Photo By: Zoe Weil
"Are we really representing a caged hen's wishes when we say that she would reject a touch of comfort short of total liberation? And who, under any circumstances, would reject a less inhumane death for themselves or for someone they loved?" - Karen Davis, Satya magazine, April 2005
A welfare philosophy that supports exploiting animals "humanely" is totally different from a rights philosophy that supports efforts to reduce animal suffering in pursuit of animal liberation. Yet some animal advocates insist that working for welfare reforms is wrong regardless.
Granted, all welfare reforms have risks. For example, the American Veterinary Medical Association, in formulating its Position Statement on Production of Foie Gras this year, added the word "mechanical" to the proposed resolution: "Resolved, that the AVMA opposes the practice of mechanical force feeding of ducks and geese to produce foie gras because of the adverse effects on the birds' health and welfare associated with this practice."
Why did the AVMA insert "mechanical"? Because while the word "mechanical" rules out stressful feeding tubes, it does not rule out feeding ducks and geese high-energy rations that produce a liver that in sedentary birds would still be abnormally fat. In other words, as a concession to industry, the AVMA would allow passive overfeeding while opposing the much more abusive practice of actively ramming food down birds' throats.
In another example, the U.S. trade group United Egg Producers sought to undercut activists' efforts to stop forced molting by claiming that if they couldn't molt their hens by depriving them of food to regulate the
economics of egg production, they'd have to replace flocks more frequently, doubling the number of birds and thus the amount of suffering overall. But this didn't happen, as sustained activist pressure brought United Egg Producers to encourage the use of a molt diet "rather than the traditional practice of withholding food."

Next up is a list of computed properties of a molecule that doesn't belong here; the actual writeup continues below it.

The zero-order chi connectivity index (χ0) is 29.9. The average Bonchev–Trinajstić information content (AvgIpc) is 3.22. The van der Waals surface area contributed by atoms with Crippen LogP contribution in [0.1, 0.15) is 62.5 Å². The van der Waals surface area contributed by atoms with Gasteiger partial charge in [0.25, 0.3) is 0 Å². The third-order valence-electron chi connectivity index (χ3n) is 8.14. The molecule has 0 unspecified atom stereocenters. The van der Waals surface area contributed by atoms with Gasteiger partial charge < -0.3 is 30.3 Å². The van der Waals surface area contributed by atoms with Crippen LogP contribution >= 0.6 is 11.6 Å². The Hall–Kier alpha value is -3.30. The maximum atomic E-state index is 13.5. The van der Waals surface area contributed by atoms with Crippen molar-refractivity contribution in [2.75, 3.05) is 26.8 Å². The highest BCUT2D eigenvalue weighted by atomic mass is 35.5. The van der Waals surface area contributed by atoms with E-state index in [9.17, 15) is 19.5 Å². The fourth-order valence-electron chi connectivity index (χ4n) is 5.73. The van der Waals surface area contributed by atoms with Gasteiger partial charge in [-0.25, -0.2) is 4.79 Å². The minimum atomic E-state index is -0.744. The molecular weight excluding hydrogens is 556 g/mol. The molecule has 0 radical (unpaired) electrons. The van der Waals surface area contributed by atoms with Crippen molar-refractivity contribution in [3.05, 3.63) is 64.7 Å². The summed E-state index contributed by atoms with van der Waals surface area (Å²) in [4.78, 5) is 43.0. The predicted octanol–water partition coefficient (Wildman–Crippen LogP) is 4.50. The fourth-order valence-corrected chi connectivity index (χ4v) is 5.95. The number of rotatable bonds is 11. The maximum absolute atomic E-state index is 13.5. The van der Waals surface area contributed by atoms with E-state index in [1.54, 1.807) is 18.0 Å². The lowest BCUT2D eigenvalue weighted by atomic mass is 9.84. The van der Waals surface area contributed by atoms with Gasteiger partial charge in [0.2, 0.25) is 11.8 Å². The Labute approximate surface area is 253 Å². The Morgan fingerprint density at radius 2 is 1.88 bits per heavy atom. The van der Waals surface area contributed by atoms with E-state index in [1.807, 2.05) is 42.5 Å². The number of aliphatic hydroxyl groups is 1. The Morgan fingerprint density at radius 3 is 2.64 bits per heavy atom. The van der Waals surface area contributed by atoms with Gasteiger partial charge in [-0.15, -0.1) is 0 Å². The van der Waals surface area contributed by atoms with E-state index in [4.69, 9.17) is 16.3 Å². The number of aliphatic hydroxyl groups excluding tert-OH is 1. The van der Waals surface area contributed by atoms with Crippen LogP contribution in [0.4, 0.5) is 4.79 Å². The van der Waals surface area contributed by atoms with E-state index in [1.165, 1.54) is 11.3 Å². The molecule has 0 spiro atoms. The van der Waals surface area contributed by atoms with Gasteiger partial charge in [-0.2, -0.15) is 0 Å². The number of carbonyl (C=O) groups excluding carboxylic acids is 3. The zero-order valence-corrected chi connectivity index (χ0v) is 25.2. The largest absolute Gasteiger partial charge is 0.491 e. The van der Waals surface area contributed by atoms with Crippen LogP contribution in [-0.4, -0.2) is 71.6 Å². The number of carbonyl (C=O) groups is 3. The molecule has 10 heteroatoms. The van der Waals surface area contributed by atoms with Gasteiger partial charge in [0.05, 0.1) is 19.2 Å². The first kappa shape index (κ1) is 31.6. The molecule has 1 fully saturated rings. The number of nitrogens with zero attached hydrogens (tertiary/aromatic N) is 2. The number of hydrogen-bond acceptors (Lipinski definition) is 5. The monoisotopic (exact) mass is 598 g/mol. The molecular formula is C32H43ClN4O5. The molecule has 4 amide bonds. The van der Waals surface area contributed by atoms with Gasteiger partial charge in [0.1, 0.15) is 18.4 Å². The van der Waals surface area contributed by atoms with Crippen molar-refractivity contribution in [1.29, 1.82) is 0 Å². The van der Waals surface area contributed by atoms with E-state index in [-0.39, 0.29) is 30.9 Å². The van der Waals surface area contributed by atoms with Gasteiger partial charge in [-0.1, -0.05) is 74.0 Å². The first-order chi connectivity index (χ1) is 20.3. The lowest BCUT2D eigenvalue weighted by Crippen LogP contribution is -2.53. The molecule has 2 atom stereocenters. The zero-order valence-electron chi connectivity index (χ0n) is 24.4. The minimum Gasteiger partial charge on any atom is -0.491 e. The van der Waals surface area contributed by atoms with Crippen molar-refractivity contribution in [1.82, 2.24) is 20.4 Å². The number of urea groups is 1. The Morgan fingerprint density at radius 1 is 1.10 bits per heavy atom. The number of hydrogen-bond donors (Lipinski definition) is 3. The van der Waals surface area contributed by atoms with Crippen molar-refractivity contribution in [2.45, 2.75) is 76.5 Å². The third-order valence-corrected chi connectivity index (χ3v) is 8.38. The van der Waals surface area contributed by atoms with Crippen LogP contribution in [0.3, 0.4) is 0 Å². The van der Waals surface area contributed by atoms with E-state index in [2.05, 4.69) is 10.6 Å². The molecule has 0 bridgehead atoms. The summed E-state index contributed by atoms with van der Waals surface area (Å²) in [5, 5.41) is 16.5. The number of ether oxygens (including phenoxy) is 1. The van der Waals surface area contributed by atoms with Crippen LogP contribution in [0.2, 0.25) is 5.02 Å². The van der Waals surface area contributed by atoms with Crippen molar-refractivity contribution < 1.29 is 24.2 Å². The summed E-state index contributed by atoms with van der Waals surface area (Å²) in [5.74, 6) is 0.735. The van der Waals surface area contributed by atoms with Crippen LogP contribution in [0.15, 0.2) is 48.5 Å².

Thanks to our 12-year campaign, force-molting hens by starving them is on the way out. Last year, the American Veterinary Medical Association (AVMA) adopted a policy opposing molting hens by taking away their food; and in March 2005, Gene Gregory, Senior Vice President for United Egg Producers, announced that within the next few months, UEP's "Animal Care Certified" program will likely require "certified care" producers to feed their hens instead of starving them.
Does this mean that the 300 million hens rotting in U.S. battery-cage hellhouses are now receiving humane care? Of course not. What it does mean, however, is that billions of hens in the U.S. will henceforth no longer be starved in their cages, and that persistent, well-designed welfare campaigns can mitigate animal suffering, even as we work to modify consumer behavior by getting people to go vegan.
Urge United Egg Producers to require that "Animal Care Certified" egg producers house their hens in cage-free environments and stop debeaking them.
Albert E. Pope, President
United Egg Producers
1720 Windward Concourse, Suite 230
Alpharetta, GA 30005